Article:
MANILA—As the rainless El Niño swings to the other extreme of a rainy La Niña, the government was urged Saturday to release funds for the equipment upgrade of the Philippine Atmospheric, Geophysical and Astronomical Services Administration (PAGASA) pursuant to a law modernizing the weather agency.
Senate President Pro-Tempore Ralph Recto over the weekend said an initial Php3 billion for new weather forecasting facilities has been authorized under the PAGASA Modernization Act, which President Aquino signed into law on Nov. 3, 2015 as Republic Act 10692. Recto is principal sponsor of said law.
With the possibility of a La Niña, the release of said money, Recto stressed, “is crucial as PAGASA actually incurred a budget cut this year, from Php3.44 billion in 2015 to Php1.21 billion for 2016.”
The veteran lawmaker said the weather bureau’s capital outlay budget, or what is earmarked for buildings and equipment, “got the deepest cut, from Php2.47 billion to Php344 million.”
“That’s a Php2.1 billion reduction. It can, however, be recouped if the Php3 billion for new equipment under the PAGASA Modernization Act will be made available to them,” he pointed out.
Although many equipment and weather stations have in recent years been bought and installed, like the country’s 13th (out of the planned 15) Doppler radar, which was inaugurated in Iloilo Friday, “PAGASA needs to have more installed in this typhoon-prone country of ours,“ Recto said.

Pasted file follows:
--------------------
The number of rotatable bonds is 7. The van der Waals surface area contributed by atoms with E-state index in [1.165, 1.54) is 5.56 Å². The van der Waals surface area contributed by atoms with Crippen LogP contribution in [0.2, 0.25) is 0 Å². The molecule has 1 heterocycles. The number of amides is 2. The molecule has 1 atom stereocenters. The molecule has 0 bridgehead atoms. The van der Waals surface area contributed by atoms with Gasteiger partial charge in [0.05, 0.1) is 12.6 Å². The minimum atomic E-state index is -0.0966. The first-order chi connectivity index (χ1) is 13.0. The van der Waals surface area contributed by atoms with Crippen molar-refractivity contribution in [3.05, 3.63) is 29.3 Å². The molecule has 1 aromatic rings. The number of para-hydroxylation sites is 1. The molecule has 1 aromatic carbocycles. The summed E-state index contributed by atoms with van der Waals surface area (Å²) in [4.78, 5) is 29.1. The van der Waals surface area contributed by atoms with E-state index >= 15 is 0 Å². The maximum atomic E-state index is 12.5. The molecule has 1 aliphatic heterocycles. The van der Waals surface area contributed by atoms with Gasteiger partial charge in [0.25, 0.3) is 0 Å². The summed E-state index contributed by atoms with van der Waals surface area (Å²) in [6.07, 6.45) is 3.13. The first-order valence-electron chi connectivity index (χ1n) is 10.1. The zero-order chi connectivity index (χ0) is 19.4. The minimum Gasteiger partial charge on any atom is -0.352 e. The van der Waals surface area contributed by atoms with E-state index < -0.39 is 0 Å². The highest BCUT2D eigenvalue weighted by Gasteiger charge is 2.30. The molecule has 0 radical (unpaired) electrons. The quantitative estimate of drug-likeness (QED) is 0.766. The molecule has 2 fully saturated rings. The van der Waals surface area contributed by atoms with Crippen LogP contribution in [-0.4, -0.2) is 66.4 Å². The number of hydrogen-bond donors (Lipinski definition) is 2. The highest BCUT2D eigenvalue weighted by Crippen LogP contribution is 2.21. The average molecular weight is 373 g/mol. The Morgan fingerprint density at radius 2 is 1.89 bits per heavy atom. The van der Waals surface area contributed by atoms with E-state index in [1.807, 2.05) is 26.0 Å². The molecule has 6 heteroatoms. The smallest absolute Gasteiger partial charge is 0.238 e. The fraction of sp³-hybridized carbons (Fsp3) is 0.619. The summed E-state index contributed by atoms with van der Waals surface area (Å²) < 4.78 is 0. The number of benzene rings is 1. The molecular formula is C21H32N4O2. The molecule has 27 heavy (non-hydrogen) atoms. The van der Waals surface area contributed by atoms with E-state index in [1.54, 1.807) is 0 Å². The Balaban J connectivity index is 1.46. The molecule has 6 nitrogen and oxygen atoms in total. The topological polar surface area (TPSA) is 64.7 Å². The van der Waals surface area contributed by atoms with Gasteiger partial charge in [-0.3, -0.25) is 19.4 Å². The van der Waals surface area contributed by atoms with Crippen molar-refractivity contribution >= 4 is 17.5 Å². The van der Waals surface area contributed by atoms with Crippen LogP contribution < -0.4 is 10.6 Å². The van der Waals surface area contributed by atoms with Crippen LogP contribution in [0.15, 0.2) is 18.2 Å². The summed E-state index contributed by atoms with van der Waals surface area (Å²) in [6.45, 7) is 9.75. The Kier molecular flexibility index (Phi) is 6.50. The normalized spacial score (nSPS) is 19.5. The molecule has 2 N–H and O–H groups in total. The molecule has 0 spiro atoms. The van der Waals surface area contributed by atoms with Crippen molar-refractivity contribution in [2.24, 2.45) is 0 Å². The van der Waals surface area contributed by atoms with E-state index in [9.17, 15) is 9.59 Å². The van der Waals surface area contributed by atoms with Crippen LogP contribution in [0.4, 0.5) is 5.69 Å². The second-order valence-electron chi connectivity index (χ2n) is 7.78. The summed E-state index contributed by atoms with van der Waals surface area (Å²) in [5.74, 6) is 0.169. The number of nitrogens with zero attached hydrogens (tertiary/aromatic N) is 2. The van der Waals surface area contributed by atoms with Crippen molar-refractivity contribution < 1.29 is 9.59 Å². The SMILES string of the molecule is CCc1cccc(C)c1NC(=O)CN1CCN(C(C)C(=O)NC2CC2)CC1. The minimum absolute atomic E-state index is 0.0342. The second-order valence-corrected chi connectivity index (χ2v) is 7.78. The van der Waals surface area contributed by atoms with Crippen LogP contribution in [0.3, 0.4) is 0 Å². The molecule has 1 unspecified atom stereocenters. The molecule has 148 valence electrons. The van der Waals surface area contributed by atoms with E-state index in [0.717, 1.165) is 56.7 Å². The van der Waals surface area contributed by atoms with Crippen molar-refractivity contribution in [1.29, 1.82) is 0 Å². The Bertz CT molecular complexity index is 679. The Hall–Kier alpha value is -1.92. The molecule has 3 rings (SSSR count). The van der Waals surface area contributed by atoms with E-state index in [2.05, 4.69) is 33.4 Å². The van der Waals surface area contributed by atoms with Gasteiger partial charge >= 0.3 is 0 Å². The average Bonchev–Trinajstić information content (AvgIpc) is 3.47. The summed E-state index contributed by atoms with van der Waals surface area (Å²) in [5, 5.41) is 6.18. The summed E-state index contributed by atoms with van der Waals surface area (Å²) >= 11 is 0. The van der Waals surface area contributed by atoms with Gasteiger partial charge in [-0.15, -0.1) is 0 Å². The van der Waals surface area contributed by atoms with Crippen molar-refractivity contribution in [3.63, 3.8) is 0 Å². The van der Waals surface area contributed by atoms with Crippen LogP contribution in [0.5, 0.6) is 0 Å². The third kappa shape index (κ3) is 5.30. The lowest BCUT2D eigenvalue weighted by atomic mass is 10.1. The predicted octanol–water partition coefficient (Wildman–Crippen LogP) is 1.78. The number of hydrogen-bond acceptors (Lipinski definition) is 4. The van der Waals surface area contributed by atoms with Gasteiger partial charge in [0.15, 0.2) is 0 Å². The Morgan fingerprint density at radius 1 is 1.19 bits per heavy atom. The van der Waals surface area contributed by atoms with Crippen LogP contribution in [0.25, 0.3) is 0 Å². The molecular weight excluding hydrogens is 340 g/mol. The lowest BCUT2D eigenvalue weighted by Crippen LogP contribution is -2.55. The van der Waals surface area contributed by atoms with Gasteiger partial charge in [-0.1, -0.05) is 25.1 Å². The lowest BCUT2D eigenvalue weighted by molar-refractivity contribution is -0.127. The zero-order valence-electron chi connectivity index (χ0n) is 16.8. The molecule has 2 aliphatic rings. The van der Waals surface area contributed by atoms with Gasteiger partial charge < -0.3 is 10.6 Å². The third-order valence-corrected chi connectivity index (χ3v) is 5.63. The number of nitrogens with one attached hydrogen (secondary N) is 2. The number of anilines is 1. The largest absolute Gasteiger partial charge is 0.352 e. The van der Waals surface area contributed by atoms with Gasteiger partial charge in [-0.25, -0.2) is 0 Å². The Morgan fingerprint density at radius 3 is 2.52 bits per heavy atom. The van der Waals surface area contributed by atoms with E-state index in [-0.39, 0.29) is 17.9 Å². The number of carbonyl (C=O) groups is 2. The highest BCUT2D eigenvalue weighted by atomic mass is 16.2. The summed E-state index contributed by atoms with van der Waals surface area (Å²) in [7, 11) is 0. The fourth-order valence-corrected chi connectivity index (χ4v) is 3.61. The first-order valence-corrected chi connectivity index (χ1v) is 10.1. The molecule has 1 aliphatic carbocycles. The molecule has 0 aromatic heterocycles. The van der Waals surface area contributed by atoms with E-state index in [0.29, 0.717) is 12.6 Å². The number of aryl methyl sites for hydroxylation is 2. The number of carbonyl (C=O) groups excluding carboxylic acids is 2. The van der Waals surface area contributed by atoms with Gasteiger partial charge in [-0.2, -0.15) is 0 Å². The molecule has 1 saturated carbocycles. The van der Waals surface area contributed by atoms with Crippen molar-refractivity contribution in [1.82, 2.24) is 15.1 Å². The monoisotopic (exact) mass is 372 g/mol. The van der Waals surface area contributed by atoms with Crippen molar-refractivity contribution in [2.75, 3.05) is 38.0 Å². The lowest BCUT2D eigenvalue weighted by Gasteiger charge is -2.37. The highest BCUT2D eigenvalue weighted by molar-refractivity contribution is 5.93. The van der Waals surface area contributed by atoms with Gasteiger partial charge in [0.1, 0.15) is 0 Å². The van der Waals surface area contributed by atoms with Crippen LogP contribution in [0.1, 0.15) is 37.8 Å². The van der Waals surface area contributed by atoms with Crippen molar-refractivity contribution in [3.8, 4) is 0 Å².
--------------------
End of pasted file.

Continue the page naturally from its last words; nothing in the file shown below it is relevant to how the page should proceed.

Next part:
Recto said PAGASA had only Php4.2 million this year “to install, repair and maintain telemetering and multiplex system for flood forecasting and warning system in 18 major river basins.”
In its performance pledge in the 2016 budget, PAGASA guarantees “a 100-percent accurate and robust science-based” weather related information and services in “28 vulnerable provinces.”
According to Recto. the PAGASA Modernization Law lists the programs which must be funded so it can deliver reliable, timely and localized weather forecast.
The “vision is for PAGASA to go local”, and this would need deploying weather equipment in as many areas in the country as possible, Recto explained.
“We want a weather bureau to tell us when and where it would rain, so that the man behind the carabao in Mindoro will know when to plow the field and the man behind the wheel in Malabon will know when to plod through flooded streets,” he added.
The senator urged the government to give PAGASA the funds to allow it to buy the equipment needed to make the system for localized weather forecasting fully operational.
The PAGASA Modernization Act centers on seven modernization components: equipment and operational techniques, data center, information services, human resources, regional and field weather presence, research and global linkages.
To discourage PAGASA personnel from “leaving the Philippine area of responsibility” for higher pay abroad, the law authorizes a “package of personnel retention schemes,” Recto stressed.
The law also authorizes salary and other compensation adjustments and funding for training and scholarships.
The Batangeno senator said the “ferocious, fickle and frequent storms” caused by climate change call for “a strengthened weather agency which can warn and guide the public on how to respond to threats to lives and properties.”
Recto said a parade of cyclones from 2004 to 2014 left 14,150 dead, 46,691 injured, 4,169 missing; damaged 5.5 million houses and destroyed P338 billion worth of properties.
Only last Thursday, PAGASA warned the public on the possibility of a La Niña event occurring later this year.
This phenomenon is the opposite of El Niño and is characterized by above normal rainfall, strong monsoon activity, and formation of more tropical cyclones.